Trash etiquette? Is there such a thing? Having lived for quite a few years in a midwestern city, I can assure you that there certainly is. It was the power scooter/wheelchair that made me think of it.
We throw objects away all the time. Most of the time, the stuff we pitch would never be of interest to anyone else. Who would want old food wrappers or empty jars or cans? But we all know about the other stuff – things that are not worth the effort of trying to sell, but that might be of use to someone. This is the stuff that is the subject of some rules.
Most of us have heard the term “dumpster diving.” I have never gone dumpster diving, and do not plan on starting. I have, however, occasionally taken other people’s trash. It is these rules of etiquette that makes it all work. The first example I can think of is the vacuum cleaner.
When I was in law school, three roommates and I lived in a 4 bedroom townhouse apartment. These were cheaply built places that were constructed with students in mind. The complex was built around an oval street – Green Ash Court. I don’t know why they called it that, as I don’t recall any ash trees there. Although I guess the buildings were green and several of us smoked in those years. But I digress.
In the central island of Green Ash Court was the trash dumpster, where we would throw our bags of refuse for pickup. One evening I saw something sitting right outside of the fence that surrounded the dumpster. It was an old vacuum cleaner. Eureka! (sorry) We had no vacuum but did have some grungy carpets that cried out for one. The placement of the vacuum clearly signified that it had been abandoned, but by someone who had hope that perhaps someone else could use it. Had it been hopeless, trash etiquette would have dictate that it go into the dumpster instead of sitting on the ground outside of it.
I walked over, looked it over, and decided that it was worth a closer look. I took it home. It was really old, one of those upright sweepers that weighed a ton and had a permanent cloth bag. Its problem was that the belt for the beater bar was missing. Surely, I thought, this would be an easy fix. A local vacuum shop fixed me right up with a new rubber belt. While I was there I bought a new bulb for the headlight. Doesn’t every good vacuum need a headlight?
That old Eureka vacuum served me until I got married. Marianne had, of course, higher standards. Her excuse was that the old Eureka had no attachments, but I am pretty sure that she had no interest in wrestling with a vacuum sold during the Truman Administration. After she bought a new one, I did what the prior owner had done – I put it out at the curb separate from the trash can. I think someone took it. Who knows, maybe it is still working.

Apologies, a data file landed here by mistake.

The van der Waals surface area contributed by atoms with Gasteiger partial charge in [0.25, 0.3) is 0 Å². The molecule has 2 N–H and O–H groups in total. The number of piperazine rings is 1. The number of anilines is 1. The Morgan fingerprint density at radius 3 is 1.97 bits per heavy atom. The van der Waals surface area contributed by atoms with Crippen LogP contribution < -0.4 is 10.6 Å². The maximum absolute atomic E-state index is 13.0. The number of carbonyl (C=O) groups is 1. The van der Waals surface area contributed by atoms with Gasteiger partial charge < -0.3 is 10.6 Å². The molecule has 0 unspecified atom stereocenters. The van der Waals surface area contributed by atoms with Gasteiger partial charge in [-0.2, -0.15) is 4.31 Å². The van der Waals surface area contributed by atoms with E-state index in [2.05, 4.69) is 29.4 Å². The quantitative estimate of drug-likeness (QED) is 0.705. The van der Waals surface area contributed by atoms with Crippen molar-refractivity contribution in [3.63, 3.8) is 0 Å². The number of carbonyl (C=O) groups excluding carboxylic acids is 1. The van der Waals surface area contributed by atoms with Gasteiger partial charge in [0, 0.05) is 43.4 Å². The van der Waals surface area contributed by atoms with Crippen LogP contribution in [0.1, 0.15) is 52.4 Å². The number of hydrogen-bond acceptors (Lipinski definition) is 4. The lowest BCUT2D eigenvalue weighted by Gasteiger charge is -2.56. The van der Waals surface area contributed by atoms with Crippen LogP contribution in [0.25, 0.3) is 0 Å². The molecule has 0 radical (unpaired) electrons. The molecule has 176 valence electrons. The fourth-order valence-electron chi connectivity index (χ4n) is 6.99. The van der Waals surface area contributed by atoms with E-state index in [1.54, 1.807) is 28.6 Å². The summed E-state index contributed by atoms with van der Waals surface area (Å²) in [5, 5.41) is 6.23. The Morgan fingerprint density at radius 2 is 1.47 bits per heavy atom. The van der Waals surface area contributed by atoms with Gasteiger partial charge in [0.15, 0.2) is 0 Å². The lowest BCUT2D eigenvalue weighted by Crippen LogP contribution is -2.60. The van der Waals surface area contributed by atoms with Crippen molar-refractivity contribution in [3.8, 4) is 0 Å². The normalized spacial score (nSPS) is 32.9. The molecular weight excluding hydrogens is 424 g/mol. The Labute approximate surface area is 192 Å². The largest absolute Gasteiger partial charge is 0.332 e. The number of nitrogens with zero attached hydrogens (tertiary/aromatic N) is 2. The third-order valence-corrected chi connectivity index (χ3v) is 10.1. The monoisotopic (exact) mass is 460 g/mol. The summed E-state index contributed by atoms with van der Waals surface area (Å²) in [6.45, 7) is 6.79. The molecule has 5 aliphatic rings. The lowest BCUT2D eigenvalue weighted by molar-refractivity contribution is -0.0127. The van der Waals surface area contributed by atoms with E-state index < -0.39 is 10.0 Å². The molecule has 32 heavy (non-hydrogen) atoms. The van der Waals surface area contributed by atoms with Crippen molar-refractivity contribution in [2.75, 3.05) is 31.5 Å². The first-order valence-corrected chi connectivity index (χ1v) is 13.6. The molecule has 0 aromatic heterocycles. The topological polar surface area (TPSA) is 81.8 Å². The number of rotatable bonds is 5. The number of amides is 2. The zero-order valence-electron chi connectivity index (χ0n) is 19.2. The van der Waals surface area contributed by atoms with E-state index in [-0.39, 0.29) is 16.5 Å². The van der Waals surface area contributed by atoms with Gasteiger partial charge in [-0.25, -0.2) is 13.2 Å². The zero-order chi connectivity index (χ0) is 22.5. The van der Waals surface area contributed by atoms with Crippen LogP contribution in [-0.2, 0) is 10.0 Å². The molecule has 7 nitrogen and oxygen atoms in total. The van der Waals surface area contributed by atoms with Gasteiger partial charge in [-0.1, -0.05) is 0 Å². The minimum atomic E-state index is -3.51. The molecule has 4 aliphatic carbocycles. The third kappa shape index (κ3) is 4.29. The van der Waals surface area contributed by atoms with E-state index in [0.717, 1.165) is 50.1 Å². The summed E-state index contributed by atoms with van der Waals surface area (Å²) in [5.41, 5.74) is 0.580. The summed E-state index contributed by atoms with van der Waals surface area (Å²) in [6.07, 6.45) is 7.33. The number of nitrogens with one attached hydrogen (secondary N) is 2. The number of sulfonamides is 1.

I have given away several things like this. A couple of old lawnmowers, the occasional piece of old furniture, and even a swingset. Each time the item has gone out to the curb near the trash cans, and each time it has been picked up by someone with either a need for the item or by someone with an intent to resell it.
Usually, I have put a sign on the item, something like “works” or “free”. Etiquette says this isn’t really necessary when something sits next to trash cans, but it is helpful to confirm the item’s condition or status in case there is ambiguity.
Ambiguity can a problem, like when I recently saw the neighbor’s power scooter/wheelchair. I’m not sure what you call it – it has four small wheels and a comfy-looking upholstered seat. It spent two or three days sitting at the end of someone’s driveway. But what was it there for?
I don’t know the person, but I have seen an older woman who lives there and who appears to regularly use such a device. Is this an old one that is getting pitched? It did not go out with trash cans and there is no sign, so it was unclear.
I had no need or desire for such a thing, so It didn’t really matter to me what happens to it, but I wondered “Who would take such a thing if it is not absolutely clear that it has been abandoned?” Is this a test for cold-heartedness? Is there a camera there to trap unwary evildoers into stealing some handicapped person’s way of getting around? Or is it being given away to anyone who might need it? A sign would have been helpful here.
After about three days, the scooter-chair disappeared. I wondered if maybe someone with a more aggressive approach to curb-shopping than mine (or someone with a total lack of conscience) came along. Or maybe the owner took it back inside. It turned out to be the second one, because after a couple of weeks it was out there again – but this time it was near the trash can.
I don’t know if anyone adopted it before the garbage truck got there (it was “heavy trash week” which comes once a month where I live) but it was good to know that my sense of trash etiquette was affirmed.
Last week’s COAL article on Curbside Classic was about the 1963 Cadillac Fleetwood that I should never have bought but was extremely satisfying – when it was not costing me money.